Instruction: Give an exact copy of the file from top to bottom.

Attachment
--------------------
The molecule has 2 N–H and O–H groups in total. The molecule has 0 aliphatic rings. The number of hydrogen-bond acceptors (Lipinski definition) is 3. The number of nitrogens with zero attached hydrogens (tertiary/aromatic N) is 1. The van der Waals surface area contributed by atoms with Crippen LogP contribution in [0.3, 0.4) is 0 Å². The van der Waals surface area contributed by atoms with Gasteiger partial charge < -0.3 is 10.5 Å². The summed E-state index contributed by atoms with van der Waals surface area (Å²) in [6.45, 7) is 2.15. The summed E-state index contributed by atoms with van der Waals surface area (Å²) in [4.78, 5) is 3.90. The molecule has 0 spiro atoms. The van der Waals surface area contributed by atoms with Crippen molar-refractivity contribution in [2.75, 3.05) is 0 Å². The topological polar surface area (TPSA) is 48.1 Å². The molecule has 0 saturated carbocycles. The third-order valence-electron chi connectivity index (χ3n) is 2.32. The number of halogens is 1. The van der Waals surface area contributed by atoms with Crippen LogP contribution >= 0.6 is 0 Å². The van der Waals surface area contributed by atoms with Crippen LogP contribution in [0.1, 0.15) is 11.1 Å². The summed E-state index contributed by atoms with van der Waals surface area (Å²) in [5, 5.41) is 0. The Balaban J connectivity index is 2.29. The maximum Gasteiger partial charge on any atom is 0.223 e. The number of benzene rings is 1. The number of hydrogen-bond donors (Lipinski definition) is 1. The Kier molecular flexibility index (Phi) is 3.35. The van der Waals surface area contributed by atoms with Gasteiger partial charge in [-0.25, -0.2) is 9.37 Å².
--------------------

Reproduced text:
The molecule has 2 N–H and O–H groups in total. The molecule has 0 aliphatic rings. The number of hydrogen-bond acceptors (Lipinski definition) is 3. The number of nitrogens with zero attached hydrogens (tertiary/aromatic N) is 1. The van der Waals surface area contributed by atoms with Crippen LogP contribution in [0.3, 0.4) is 0 Å². The van der Waals surface area contributed by atoms with Gasteiger partial charge < -0.3 is 10.5 Å². The summed E-state index contributed by atoms with van der Waals surface area (Å²) in [6.45, 7) is 2.15. The summed E-state index contributed by atoms with van der Waals surface area (Å²) in [4.78, 5) is 3.90. The molecule has 0 spiro atoms. The van der Waals surface area contributed by atoms with Crippen molar-refractivity contribution in [2.75, 3.05) is 0 Å². The topological polar surface area (TPSA) is 48.1 Å². The molecule has 0 saturated carbocycles. The third-order valence-electron chi connectivity index (χ3n) is 2.32. The number of halogens is 1. The van der Waals surface area contributed by atoms with Crippen LogP contribution >= 0.6 is 0 Å². The van der Waals surface area contributed by atoms with Crippen LogP contribution in [0.1, 0.15) is 11.1 Å². The summed E-state index contributed by atoms with van der Waals surface area (Å²) in [5, 5.41) is 0. The Balaban J connectivity index is 2.29. The maximum Gasteiger partial charge on any atom is 0.223 e. The number of benzene rings is 1. The number of hydrogen-bond donors (Lipinski definition) is 1. The Kier molecular flexibility index (Phi) is 3.35. The van der Waals surface area contributed by atoms with Gasteiger partial charge in [-0.25, -0.2) is 9.37 Å².